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Visa Waiver Program Needs No Overhaul

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In the wake of the Paris and San Bernardino tragedies, various visa programs allowing foreign nationals to enter the United States have come under fire. The Paris attackers were French and Belgian citizens who were eligible to enter the U.S. without a visa. Tashfeen Malik was able to enter on a fiancée visa. Instead of examining individual visa programs, it is far more important to focus on indications of terrorist or other criminal intent. And that is something that already happens, whether it’s under the “visa waiver” program (VWP), fiancee visa, or student, tourist, or permanent resident.  Unlike domestic law enforcement activities, it’s generally legal to profile incoming immigrants, but that doesn’t make it a good idea.

Legislated discrimination is always regretted in hindsight, yet we continue to succumb to it. That’s what Rep. Candice Miller’s amended bill, H.R. 158 did, which overwhelmingly passed the House on December 8. It overhauled the VWP to include facially discriminatory provisions on basis of national origin, and rushed to vote with no committee consideration or debate during a time of particularly virulent xenophobic rhetoric against Muslims.

The VWP facilitates low-risk travel for trade and business from allied countries. Nationals of those countries enjoy visa-free entry into the US, but “visa-free” does not mean no screening. VWP participants must have a valid, approved electronic system for travel authorization (ESTA) before being allowed into the US. VWP has always required a determination that the foreign national is not a threat, has no prior violations, and pass a background check designed to uncover hidden grounds of inadmissibility to the United States.

After Paris, the White House issued a fact sheet to suggest more improvements and newer protocols on an already robust system, continuing a process that has run since inception of the VWP. The White House directives make sense because they focused on indications of criminal behavior, not country of origin.

H.R. 158 legislates discrimination based on national origin from Iraq, Iran, Sudan and Syria, and contains provisions for other countries to be blacklisted, too. Thus, a VWP program participant, born in France who happens to have traveled to one of the blacklisted countries since March 2011, or derived nationality there at birth through parents, would now be disqualified. H.R. 158 is a show for the fan club, diverting the focus off of actual risk factors like suspect associations or concealed background information in favor of blanket discrimination. There is no exception for humanitarian travel to blacklisted countries, nor for “accidental” nationals who may have derived it through their parents.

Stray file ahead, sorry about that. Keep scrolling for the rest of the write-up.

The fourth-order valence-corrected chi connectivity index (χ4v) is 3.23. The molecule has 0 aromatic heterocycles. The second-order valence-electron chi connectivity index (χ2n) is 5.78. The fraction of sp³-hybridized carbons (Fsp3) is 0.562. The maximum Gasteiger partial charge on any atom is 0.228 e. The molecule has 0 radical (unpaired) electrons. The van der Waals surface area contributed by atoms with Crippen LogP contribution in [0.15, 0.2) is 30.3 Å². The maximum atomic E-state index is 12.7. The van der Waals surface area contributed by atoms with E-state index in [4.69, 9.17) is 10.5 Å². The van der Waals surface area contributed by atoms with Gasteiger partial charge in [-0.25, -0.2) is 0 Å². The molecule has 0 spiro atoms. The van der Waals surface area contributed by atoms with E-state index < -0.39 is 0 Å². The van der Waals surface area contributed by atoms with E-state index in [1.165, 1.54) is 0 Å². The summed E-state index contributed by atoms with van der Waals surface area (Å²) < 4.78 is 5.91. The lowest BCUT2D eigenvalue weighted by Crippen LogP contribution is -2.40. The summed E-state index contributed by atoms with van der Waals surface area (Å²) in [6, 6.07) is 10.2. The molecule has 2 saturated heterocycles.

The National Security Entry-Exit Registration System, or NSEERS, was an ill-conceived program after 9/11 required males of a certain age and from 25 countries (all but North Korea were Muslim-majority ones) to register with the government. Like H.R. 158, it facially discriminated on basis of national origin alone, casting a sweeping net of law-abiding foreign nationals. All countries were removed in 2011 so the program effectively does not exist anymore. In its active years, it resulted in not a single terror plot, much less conviction. It did, however, devastate the lives of Arabs and Muslims in the years following 9/11.  It needlessly criminalized noncompliance with its rules, manufacturing new grounds of deportation for otherwise law-abiding citizens. One of my clients fought a deportation battle that lasted nearly 8 years across two immigration courts, because he complied with NSEERS.

H.R. 158 is a mini-NSEERS. The Senate should kill this bill. It’s a medicine that only has side effects and cures nothing.

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Hassan Ahmad is an immigration lawyer in Northern Virginia. 

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